equilibrium can be demonstrated in the 
synthesis of ammonia by Haber’s process.  
In a series of experiments, Haber started 
with known amounts of dinitrogen and 
dihydrogen maintained at high temperature 
and pressure and at regular intervals 
determined the amount of ammonia present. 
He was successful in determining also the 
concentration of unreacted dihydrogen and 
dinitrogen. Fig. 6.4 (page 174) shows that after 
a certain time the composition of the mixture 
remains the same even though some of the 
reactants are still present. This constancy in 
composition indicates that the reaction has 
reached equilibrium. In order to understand 
the dynamic nature of the reaction, synthesis 
of ammonia is carried out with exactly the 
same starting conditions (of partial pressure 
and temperature) but using D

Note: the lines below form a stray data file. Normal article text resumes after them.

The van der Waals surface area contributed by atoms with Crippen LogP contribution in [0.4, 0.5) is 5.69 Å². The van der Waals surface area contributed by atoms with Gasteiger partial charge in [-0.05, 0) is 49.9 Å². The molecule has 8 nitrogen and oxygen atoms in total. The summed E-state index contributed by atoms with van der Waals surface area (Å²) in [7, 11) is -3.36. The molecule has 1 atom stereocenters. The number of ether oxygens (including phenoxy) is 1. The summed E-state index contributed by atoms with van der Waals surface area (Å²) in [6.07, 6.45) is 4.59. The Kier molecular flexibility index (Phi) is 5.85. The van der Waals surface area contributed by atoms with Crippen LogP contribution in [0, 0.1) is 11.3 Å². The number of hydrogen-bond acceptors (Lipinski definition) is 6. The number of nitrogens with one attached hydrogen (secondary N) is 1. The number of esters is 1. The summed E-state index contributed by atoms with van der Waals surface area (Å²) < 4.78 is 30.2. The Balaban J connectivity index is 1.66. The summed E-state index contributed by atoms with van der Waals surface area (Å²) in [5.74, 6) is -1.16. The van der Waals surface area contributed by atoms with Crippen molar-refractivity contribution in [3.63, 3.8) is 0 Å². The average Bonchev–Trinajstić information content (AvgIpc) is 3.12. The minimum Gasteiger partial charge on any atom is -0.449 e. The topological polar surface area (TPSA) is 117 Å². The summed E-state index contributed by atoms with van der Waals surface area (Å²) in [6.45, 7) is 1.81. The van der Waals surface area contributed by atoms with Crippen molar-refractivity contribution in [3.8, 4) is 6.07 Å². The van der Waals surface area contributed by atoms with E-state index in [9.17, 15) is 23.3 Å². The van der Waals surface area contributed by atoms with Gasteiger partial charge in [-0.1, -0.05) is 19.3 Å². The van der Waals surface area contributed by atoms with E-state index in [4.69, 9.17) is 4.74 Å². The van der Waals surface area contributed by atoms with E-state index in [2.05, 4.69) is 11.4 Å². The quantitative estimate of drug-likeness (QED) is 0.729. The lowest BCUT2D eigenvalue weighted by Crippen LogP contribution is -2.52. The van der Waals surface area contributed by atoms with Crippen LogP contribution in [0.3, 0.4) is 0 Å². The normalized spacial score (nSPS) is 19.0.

2
 (deuterium) 
in place of H
2
. The reaction mixtures starting 
either with H
2
 or D
2
 reach equilibrium with 
the same composition, except that D
2
 and 
ND
3
 are present instead of H
2
 and NH
3
.  After 
Unit 6.indd   172 11/2/2022   4:10:43 PM
Rationalised 2023-24
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FAQs on NCERT Textbook: Equilibrium - Chemistry Class 11 - NEET

1. What is equilibrium?
Ans. Equilibrium refers to a state in which the forward and backward reactions occur at equal rates, resulting in no net change in the concentration of reactants and products. It is a dynamic state where the concentrations of reactants and products remain constant over time.
2. How is equilibrium established in a chemical reaction?